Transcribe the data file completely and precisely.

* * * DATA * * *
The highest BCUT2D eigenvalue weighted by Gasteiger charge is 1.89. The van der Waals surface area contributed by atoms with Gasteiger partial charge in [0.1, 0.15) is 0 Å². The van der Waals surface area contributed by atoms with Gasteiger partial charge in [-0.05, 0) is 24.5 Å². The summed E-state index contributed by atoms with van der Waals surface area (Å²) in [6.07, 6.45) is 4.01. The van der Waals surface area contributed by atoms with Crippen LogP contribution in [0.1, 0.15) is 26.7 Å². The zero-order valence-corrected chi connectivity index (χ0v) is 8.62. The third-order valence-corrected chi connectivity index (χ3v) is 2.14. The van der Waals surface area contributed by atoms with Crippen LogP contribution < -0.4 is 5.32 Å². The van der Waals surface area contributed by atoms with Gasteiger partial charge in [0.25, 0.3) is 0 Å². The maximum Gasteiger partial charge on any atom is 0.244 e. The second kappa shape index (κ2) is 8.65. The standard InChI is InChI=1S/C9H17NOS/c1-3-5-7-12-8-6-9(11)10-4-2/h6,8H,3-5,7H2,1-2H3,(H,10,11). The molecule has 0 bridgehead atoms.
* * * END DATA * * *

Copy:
The highest BCUT2D eigenvalue weighted by Gasteiger charge is 1.89. The van der Waals surface area contributed by atoms with Gasteiger partial charge in [0.1, 0.15) is 0 Å². The van der Waals surface area contributed by atoms with Gasteiger partial charge in [-0.05, 0) is 24.5 Å². The summed E-state index contributed by atoms with van der Waals surface area (Å²) in [6.07, 6.45) is 4.01. The van der Waals surface area contributed by atoms with Crippen LogP contribution in [0.1, 0.15) is 26.7 Å². The zero-order valence-corrected chi connectivity index (χ0v) is 8.62. The third-order valence-corrected chi connectivity index (χ3v) is 2.14. The van der Waals surface area contributed by atoms with Crippen LogP contribution < -0.4 is 5.32 Å². The van der Waals surface area contributed by atoms with Gasteiger partial charge in [0.25, 0.3) is 0 Å². The maximum Gasteiger partial charge on any atom is 0.244 e. The second kappa shape index (κ2) is 8.65. The standard InChI is InChI=1S/C9H17NOS/c1-3-5-7-12-8-6-9(11)10-4-2/h6,8H,3-5,7H2,1-2H3,(H,10,11). The molecule has 0 bridgehead atoms.